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Okonkwo ruled his household with a heavy hand. His wives, especially the youngest, lived in perpetual fear of his fiery temper, and so did his little children. Perhaps down in his heart Okonkwo was not a cruel man. But his whole life was dominated by fear, the fear of failure and of weakness. It was deeper and more intimate than the fear of evil and capricious gods and of magic, the fear of the forest, and of the forces of nature, malevolent, red in tooth and claw. Okonkwo's fear was greater than these. It was not external but lay deep within himself. It was the fear of himself, lest he should be found to resemble his father.And yet Achebe manages to make this cruel man deeply sympathetic. He is fond of his eldest daughter, and also of Ikemefuna, a young boy sent from another village as compensation for the wrongful death of a young woman from Umuofia. He even begins to feel pride in his eldest son, in whom he has too often seen his own father. Unfortunately, a series of tragic events tests the mettle of this strong man, and it is his fear of weakness that ultimately undoes him.
Achebe does not introduce the theme of colonialism until the last 50 pages or so. By then, Okonkwo has lost everything and been driven into exile. And yet, within the traditions of his culture, he still has hope of redemption. The arrival of missionaries in Umuofia, however, followed by representatives of the colonial government, completely disrupts Ibo culture, and in the chasm between old ways and new, Okonkwo is lost forever. Deceptively simple in its prose, Things Fall Apart packs a powerful punch as Achebe holds up the ruin of one proud man to stand for the destruction of an entire culture. --Alix Wilber --This text refers to an alternate Paperback edition.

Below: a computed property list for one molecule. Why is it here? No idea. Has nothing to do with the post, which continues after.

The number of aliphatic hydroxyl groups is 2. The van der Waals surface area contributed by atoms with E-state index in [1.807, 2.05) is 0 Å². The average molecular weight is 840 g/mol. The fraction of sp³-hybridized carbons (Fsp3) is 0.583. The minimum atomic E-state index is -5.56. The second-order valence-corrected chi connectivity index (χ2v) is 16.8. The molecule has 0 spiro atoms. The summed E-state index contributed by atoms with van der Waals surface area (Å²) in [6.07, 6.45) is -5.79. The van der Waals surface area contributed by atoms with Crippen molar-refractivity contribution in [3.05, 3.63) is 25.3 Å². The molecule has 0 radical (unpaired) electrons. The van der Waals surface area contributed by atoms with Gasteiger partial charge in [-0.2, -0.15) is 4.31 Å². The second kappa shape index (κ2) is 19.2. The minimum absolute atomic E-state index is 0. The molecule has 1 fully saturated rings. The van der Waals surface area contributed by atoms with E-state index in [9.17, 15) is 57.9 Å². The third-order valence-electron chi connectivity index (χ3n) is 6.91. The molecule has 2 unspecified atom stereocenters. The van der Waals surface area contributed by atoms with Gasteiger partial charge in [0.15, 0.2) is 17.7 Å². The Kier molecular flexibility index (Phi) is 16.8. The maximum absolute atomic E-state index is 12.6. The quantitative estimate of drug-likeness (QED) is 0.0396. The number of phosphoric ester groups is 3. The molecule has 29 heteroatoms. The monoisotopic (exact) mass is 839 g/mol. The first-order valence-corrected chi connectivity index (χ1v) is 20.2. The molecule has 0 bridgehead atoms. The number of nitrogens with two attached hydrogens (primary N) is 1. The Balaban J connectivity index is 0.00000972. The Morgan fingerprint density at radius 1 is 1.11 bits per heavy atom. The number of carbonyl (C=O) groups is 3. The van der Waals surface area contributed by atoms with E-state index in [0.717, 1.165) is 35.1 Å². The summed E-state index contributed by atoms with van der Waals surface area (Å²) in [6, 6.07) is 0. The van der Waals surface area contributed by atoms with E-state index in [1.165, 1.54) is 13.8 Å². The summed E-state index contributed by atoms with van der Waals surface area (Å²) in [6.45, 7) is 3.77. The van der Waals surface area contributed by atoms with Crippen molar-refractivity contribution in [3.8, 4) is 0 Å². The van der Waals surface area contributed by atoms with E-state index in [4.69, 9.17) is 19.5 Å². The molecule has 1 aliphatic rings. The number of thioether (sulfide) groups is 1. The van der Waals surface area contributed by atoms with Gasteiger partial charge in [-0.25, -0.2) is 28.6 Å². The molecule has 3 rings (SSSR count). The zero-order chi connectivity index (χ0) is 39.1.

I did not like this book. The character's names were too confusing to remember and say. The novel follows the life of Okonkwo, an Igbo ("Ibo" in the novel) leader and local... Read morePublished 9 days ago by Samantha
I didn't enjoy this book very much. AT first it seemed interesting to learn about the African culture, and it was, but when the English came into the country, they were portrayed... Read morePublished 10 days ago by Amazon Customer
Colonization really leaves scars. If only people could appreciate culture.Published 10 days ago by J. Gibson
Salute to our African brothers and sisters in the land of the diamonds who are still struggling to end the feudal society that is still prevalent in their homelands. Read morePublished 18 days ago by Werewolf
The best way to learn the mystical and rich culture of our brothers in Africa is absolutely by NOT going to Africa. Read morePublished 19 days ago by Whitney Brumbaugh